Cambridgeshire Guided Busway – User Research (UK)



Cambridgeshire Guided Busway – User Research (UK)

Authors

Dr Alan Brett, Atkins Highways And Transportation, Bob Menzies, Cambridgeshire County Council

Description

Research to gain better understanding of the impacts of a high quality bus system in the UK context, examining the Busway usage to identify the characteristics of Busway users and the transport effects of the Busway.

Abstract

Cambridgeshire Guided Busway, the longest in the world with almost 25km of segregated guideway, opened in August 2011, providing high quality bus services on core routes in the corridor connecting Huntingdon, St Ives, Cambridge City Centre, Addenbrooke’s Hospital and Trumpington Park and Ride site. The Busway was built as part of a package of measures to address congestion problems in the Cambridge to Huntingdon corridor and support the continued economic growth of the Cambridge sub-region. The Busway enables bus services to avoid congestion on the A14 between Huntingdon and Cambridge, one of the most congested sections of all-purpose dual carriageway road in the UK. The opening of the Busway resulted in an immediate near doubling of bus patronage being reported by the main operator in the corridor, with patronage at a level not expected until 2 years after opening. The service frequency, operated commercially, has been enhanced considerably since opening to cope with the passenger numbers, peak departures from St. Ives rising from 10 at opening to 17 in October 2012, a 70% increase in 14 months. Cambridgeshire County Council (CCC) and Atkins recognised that the opening of the Busway provided an opportunity to gain better understanding of the impacts of a high quality bus system in the UK context. This was considered of particular importance given the lack of any previous detailed monitoring of such systems. Thus CCC and Atkins have jointly funded research examining the Busway usage to identify the characteristics of Busway users and the transport effects of the Busway. Passenger interview surveys were undertaken over two days in Spring 2012, collecting a total of 855 responses, exceeding the target of 800 interviews required to achieve high levels of statistical confidence. The analysis provides a unique insight into the travel effects of very high quality bus services and demonstrates the importance of delivering high quality in all aspects of a bus system. Some unexpected results are revealed, including very high numbers of users who had a car available for their journey and also a high proportion of former car users with free parking available in Cambridge. This paper provides an overview of the research results with comparison to other data sets where available. This unique research provides vital information to enhance the successful delivery of high quality bus systems throughout the UK and overseas. Further analysis of the data is ongoing and will form part of this paper.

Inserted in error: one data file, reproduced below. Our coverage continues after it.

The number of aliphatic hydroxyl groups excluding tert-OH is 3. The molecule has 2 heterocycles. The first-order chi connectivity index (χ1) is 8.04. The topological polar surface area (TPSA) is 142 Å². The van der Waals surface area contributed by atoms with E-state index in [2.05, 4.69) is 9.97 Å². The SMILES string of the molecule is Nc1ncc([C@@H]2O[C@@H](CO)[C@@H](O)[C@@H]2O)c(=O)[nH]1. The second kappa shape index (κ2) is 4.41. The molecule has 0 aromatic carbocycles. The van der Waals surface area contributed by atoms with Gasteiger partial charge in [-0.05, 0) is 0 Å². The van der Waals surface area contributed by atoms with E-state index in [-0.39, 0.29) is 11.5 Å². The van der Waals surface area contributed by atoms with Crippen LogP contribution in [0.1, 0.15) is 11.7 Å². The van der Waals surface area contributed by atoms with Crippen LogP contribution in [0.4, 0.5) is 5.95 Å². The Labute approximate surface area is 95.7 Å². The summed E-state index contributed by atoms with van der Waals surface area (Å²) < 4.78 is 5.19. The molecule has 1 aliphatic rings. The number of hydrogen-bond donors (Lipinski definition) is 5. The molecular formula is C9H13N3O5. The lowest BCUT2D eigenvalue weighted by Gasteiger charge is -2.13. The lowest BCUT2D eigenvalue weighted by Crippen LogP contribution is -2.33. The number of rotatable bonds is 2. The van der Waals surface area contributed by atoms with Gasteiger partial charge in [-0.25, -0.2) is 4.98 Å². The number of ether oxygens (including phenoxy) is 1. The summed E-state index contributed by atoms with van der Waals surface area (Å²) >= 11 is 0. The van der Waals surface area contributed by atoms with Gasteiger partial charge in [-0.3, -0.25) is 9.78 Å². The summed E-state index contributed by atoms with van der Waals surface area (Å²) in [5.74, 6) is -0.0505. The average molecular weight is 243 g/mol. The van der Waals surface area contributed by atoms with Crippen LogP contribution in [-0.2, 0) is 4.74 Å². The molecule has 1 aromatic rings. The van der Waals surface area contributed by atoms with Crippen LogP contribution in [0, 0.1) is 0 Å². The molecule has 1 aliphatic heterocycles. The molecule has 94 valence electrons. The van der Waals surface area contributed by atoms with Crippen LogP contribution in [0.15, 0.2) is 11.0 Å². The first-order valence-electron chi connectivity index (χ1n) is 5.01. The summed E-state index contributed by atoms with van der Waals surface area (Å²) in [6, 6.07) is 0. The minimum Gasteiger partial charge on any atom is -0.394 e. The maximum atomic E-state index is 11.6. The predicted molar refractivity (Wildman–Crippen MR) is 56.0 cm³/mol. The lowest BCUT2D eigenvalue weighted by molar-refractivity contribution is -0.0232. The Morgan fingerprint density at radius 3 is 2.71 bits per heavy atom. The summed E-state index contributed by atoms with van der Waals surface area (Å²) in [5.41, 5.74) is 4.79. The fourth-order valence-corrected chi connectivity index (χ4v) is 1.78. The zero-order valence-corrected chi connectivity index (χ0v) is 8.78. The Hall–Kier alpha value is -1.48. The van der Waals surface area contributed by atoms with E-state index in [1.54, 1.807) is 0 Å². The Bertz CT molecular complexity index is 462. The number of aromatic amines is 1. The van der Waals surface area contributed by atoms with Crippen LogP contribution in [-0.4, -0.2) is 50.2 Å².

Publisher

Association for European Transport